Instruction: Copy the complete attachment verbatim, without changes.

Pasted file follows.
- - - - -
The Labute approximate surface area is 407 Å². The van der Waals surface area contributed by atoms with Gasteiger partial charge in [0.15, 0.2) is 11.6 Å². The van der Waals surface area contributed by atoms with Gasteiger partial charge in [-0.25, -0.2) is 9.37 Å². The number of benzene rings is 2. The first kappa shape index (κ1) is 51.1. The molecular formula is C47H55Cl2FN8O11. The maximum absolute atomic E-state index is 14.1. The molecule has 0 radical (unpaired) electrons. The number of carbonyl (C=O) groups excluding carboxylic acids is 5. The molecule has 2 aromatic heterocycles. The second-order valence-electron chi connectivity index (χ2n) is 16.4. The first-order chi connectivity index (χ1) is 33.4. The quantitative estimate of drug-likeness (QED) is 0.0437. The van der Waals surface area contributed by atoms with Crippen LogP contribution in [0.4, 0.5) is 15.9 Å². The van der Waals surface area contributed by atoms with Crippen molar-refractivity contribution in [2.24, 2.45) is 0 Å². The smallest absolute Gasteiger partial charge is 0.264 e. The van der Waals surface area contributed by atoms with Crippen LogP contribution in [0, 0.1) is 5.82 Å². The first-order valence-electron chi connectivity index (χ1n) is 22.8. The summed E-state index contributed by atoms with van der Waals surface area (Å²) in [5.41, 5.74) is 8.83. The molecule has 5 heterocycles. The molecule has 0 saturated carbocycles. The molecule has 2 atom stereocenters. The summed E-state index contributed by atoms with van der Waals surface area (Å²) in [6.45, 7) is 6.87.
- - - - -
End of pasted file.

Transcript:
The Labute approximate surface area is 407 Å². The van der Waals surface area contributed by atoms with Gasteiger partial charge in [0.15, 0.2) is 11.6 Å². The van der Waals surface area contributed by atoms with Gasteiger partial charge in [-0.25, -0.2) is 9.37 Å². The number of benzene rings is 2. The first kappa shape index (κ1) is 51.1. The molecular formula is C47H55Cl2FN8O11. The maximum absolute atomic E-state index is 14.1. The molecule has 0 radical (unpaired) electrons. The number of carbonyl (C=O) groups excluding carboxylic acids is 5. The molecule has 2 aromatic heterocycles. The second-order valence-electron chi connectivity index (χ2n) is 16.4. The first-order chi connectivity index (χ1) is 33.4. The quantitative estimate of drug-likeness (QED) is 0.0437. The van der Waals surface area contributed by atoms with Crippen LogP contribution in [0.4, 0.5) is 15.9 Å². The van der Waals surface area contributed by atoms with Crippen molar-refractivity contribution in [2.24, 2.45) is 0 Å². The smallest absolute Gasteiger partial charge is 0.264 e. The van der Waals surface area contributed by atoms with Crippen LogP contribution in [0, 0.1) is 5.82 Å². The first-order valence-electron chi connectivity index (χ1n) is 22.8. The summed E-state index contributed by atoms with van der Waals surface area (Å²) in [5.41, 5.74) is 8.83. The molecule has 5 heterocycles. The molecule has 0 saturated carbocycles. The molecule has 2 atom stereocenters. The summed E-state index contributed by atoms with van der Waals surface area (Å²) in [6.45, 7) is 6.87.